But senior administration officials stressed the significance of the agreement signed Monday, saying that it was leading to a far more durable political, economic and security relationship than is possible under the current United Nations resolution, which serves as the foundation under international law for the American-led effort in Iraq.
"I think it's important to the people of Iraq," said Lt. Gen. Douglas E. Lute, the president's coordinator for Iraq issues. "It signals a commitment of both their government and the United States to an enduring relationship based on mutual interests.
"The basic message here should be clear: Iraq is increasingly able to stand on its own," General Lute said. "That's very good news, but it won't have to stand alone."
Which is to say, the American people are still not prepared to wait forever, but Pres. Bush is. And he is willing and eager to make future U.S. administrations wait forever, as well -- or, as the Dallas Morning News delicately puts it, "Mr. Bush has made it his goal to turn over to his successor in January 2009 an Iraq stable enough that even a Democratic president will not feel politically compelled to pull out rapidly." Or at all, since those permanent military bases and guarantees of "preferential treatment for American investors" will make it a bit difficult for "even a Democratic president" to end the U.S. occupation of Iraq:
Those negotiations will address thorny issues such as what mission U.S. forces in Iraq will pursue, whether they will establish permanent bases, and what kind of immunity, if any, should be granted to private security contractors such as Blackwater Worldwide. Gen. Lute said a special negotiating team would seek to craft such an agreement by July 31.
The two Iraqi officials said that under the proposed formula, Iraq would get full responsibility for internal security, and U.S. troops would relocate to bases outside the cities. Iraqi officials foresee a long-term presence of about 50,000 U.S. troops, down from the current figure of more than 160,000.
Mirembe Nantongo, spokeswoman for the U.S. Embassy in Baghdad, said any detailed discussion of bases and investment preferences was "way, way, way ahead of where we are at the moment."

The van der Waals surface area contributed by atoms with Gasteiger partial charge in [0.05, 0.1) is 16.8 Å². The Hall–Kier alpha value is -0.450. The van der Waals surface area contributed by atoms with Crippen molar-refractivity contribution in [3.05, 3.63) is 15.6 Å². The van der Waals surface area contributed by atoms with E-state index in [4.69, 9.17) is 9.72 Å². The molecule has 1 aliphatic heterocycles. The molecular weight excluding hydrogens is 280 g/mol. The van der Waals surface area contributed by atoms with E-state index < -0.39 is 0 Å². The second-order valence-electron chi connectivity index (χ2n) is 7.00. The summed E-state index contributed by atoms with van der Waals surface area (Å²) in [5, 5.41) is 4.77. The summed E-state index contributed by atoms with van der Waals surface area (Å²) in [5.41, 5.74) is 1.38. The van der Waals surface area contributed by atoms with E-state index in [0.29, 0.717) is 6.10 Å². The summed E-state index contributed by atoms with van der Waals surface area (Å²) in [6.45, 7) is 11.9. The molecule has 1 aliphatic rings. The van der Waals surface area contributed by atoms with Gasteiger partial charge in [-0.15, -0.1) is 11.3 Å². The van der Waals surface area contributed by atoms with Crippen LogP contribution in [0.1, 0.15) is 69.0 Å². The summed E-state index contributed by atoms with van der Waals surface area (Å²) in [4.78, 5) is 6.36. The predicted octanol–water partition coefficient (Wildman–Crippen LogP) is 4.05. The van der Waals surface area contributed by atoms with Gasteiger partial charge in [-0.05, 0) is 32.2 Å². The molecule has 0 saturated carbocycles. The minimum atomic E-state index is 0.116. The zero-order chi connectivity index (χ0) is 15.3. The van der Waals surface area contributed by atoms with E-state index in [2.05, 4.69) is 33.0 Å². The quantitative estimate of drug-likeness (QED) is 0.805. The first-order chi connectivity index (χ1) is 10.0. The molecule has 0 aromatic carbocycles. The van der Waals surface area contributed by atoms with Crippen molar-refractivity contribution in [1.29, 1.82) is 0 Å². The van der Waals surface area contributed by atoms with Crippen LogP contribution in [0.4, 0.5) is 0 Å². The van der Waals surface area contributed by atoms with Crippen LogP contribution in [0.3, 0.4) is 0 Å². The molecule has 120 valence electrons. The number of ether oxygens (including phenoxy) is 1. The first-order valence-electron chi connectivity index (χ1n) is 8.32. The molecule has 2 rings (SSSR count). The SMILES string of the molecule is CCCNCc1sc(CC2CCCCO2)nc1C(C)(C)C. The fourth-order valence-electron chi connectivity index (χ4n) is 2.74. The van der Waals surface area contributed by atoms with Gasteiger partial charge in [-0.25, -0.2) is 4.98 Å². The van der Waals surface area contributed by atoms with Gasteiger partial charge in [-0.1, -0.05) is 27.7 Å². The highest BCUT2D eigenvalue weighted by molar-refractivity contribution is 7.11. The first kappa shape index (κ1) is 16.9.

Right. The "detailed discussion" is for that "treaty" mentioned above. Except that it isn't a treaty. It's an "executive agreement":
Bush and Iraqi Prime Minister Nouri al-Maliki signed a declaration pledging that their governments would put in place a long-term political and security pact sometime next year. "The shape and size of any long-term, or longer than 2008, U.S. presence in Iraq will be a key matter for negotiation between the two parties, Iraq and the United States," Lt. Gen. Douglas Lute, the White House official in charge of Iraq war matters, said at the briefing unveiling the agreement.
What Bush will almost surely be pushing for is permanent U.S. bases in Iraq, enshrined in a pact he can sign a few months before he leaves office. And here, as they used to say, is the beauty part: As far as Bush is concerned, he doesn't have to seek congressional ratification for such an enduring commitment of American force, treasure and lives.
"We don't anticipate now that these negotiations will lead to the status of a formal treaty which would then bring us to formal negotiations or formal inputs from the Congress," Lute said. The administration is looking to sign a status-of-forces agreement, which requires Senate ratification if it's classified as a treaty but not if it's classified as an executive agreement. One need not be able to solve the riddle of the Sphinx to guess which of those classifications the Bush White House will go for.
Put another way, George W. Bush will continue to be president even after he leaves office:
With a 30 percent approval rating from Americans who want to get out of Iraq, George Bush, a majority of one, has decided unilaterally to keeps us there even after he leaves office. ...
In Venezuela, Hugo Chavez is angling to become president for life. Back here, on the subject of Iraq, George Bush has figured out how to manage that without any formalities.